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Ceturtdiena 21.06.2018 | Name days: Monvīds, Egita, Emīls

Boeing 787 Dreamliner grounding spreads around the world

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American regulators followed the lead of Japanese airlines by grounding the Boeing 787 Dreamliner on Wednesday, January 16, night, saying a recent series of safety incidents meant urgent action was needed.

The move comes after one of the planes operated by All Nippon Airways made an emergency landing in western Japan, at the Takamatsu airport, which was temporarily closed. The plane landed after a cockpit message showed battery problems. It was the latest of a series of problems including a battery fire and a fuel leak on ANA Dreamliners parked at Logan International Airport in Boston last week. No one has been seriously injured in any of the incidents.

The US Federal Aviation Administration (FAA) said it would require airlines to demonstrate that the plane’s cutting-edge batteries were safe before allowing further flights. It has notified regulators in other countries of its action, The Guardian reported.

After the FAA announcement, India and Chile were the next countries to move. Air India spokesman K. Swaminathan said India’s aviation authority had directed the state airline to stop flying the Boeing planes on Thursday morning as it waits for an investigation by Indian regulators to take place. Chile’s LAN airline said it was suspending flights of its three Dreamliners in compliance with the FAA directive.

The European Aviation Safety Agency (EASA) and other air safety authorities around the world are likely to bring in similar measures now that the FAA has intervened.

Japan’s two leading airlines, All Nippon Airways (ANA) and Japan Airlines, had already grounded their fleets of Boeing 787s after one of the Dreamliner passenger jets made an emergency landing, the latest in a series of incidents that have heightened safety concerns over a plane that many see as the future of commercial aviation.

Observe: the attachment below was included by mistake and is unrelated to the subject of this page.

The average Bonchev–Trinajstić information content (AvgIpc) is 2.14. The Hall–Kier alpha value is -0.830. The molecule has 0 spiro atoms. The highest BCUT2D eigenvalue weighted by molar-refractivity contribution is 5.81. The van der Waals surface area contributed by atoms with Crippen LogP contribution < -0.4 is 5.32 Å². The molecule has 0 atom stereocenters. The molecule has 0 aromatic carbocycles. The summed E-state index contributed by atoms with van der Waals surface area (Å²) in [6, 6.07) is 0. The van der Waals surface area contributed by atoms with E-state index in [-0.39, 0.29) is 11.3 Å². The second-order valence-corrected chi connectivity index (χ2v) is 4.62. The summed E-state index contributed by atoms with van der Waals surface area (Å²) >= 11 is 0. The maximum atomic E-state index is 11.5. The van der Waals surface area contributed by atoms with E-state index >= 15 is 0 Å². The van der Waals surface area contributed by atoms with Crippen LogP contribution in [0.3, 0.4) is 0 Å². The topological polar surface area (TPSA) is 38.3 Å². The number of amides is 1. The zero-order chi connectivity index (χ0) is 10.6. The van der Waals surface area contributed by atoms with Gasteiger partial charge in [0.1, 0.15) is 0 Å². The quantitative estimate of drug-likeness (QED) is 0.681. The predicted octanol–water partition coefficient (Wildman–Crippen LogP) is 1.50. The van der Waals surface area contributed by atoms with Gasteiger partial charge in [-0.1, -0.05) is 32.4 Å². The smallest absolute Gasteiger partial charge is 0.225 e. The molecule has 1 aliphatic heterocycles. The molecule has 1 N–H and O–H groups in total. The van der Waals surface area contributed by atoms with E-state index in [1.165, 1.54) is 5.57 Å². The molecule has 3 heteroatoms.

Given the Dreamliners‘ significantly greater fuel efficiency than most models, airlines have been queuing up to buy a model that promises greener, quieter – and cheaper – aviation. The aircraft’s design also makes emerging long-haul destinations feasible with fewer passengers. In Britain, British Airways, Thomson and Virgin have placed orders, with BA expecting to operate the first of its 24 Dreamliners this year.

But an inspection of the All Nippon Airways 787 that made an emergency landing in western Japan found that electrolytes, a flammable battery fluid, had leaked from the plane’s main lithium-ion battery. Investigators found burn marks around the damage, Associated Press reported.

The electrolyte fluid also conducts electricity, so as it spreads it can cause short-circuits and ignite fires. And its corrosiveness raises concern about whether a leak might weaken a key support structure of the plane, even though the 787 is the first airliner to be made primarily from lightweight composite materials that are less susceptible to corrosion than aluminum, safety experts said.

The release of battery fluid is especially concerning, safety experts said. The fluid is extremely corrosive, which means it can quickly damage electrical wiring and components. The 787 relies far more than any other airliner in operation on electrical systems to function.

The 787 is the first airliner to make extensive use of lithium-ion batteries to help power its energy-hungry electrical systems. The batteries charge faster and can be better molded to space-saving shapes compared with other airplane batteries.

“Unfortunately, what Boeing did to save weight is use the same batteries that are in the electric cars, and they are running into the same problems with the 787 as the problems that have shown up in electric cars,” said Paul Czysz, professor emeritus of aeronautical engineering at St. Louis University.

The lithium-ion batteries in several Chevrolet Volts used for crash-testing caught fire in 2011. General Motors engineers eventually figured out that the fires were the result of a battery coolant leak that caused electrical shorts after side-impact crash tests.

Jim McNerney, Boeing’s chairman, president and CEO, said the company is working with the FAA to resolve the situation as quickly as possible. “We are confident the 787 is safe and we stand behind its overall integrity,” he said in a statement. “We will be taking every necessary step in the coming days to assure our customers and the traveling public of the 787’s safety and to return the airplanes to service.”

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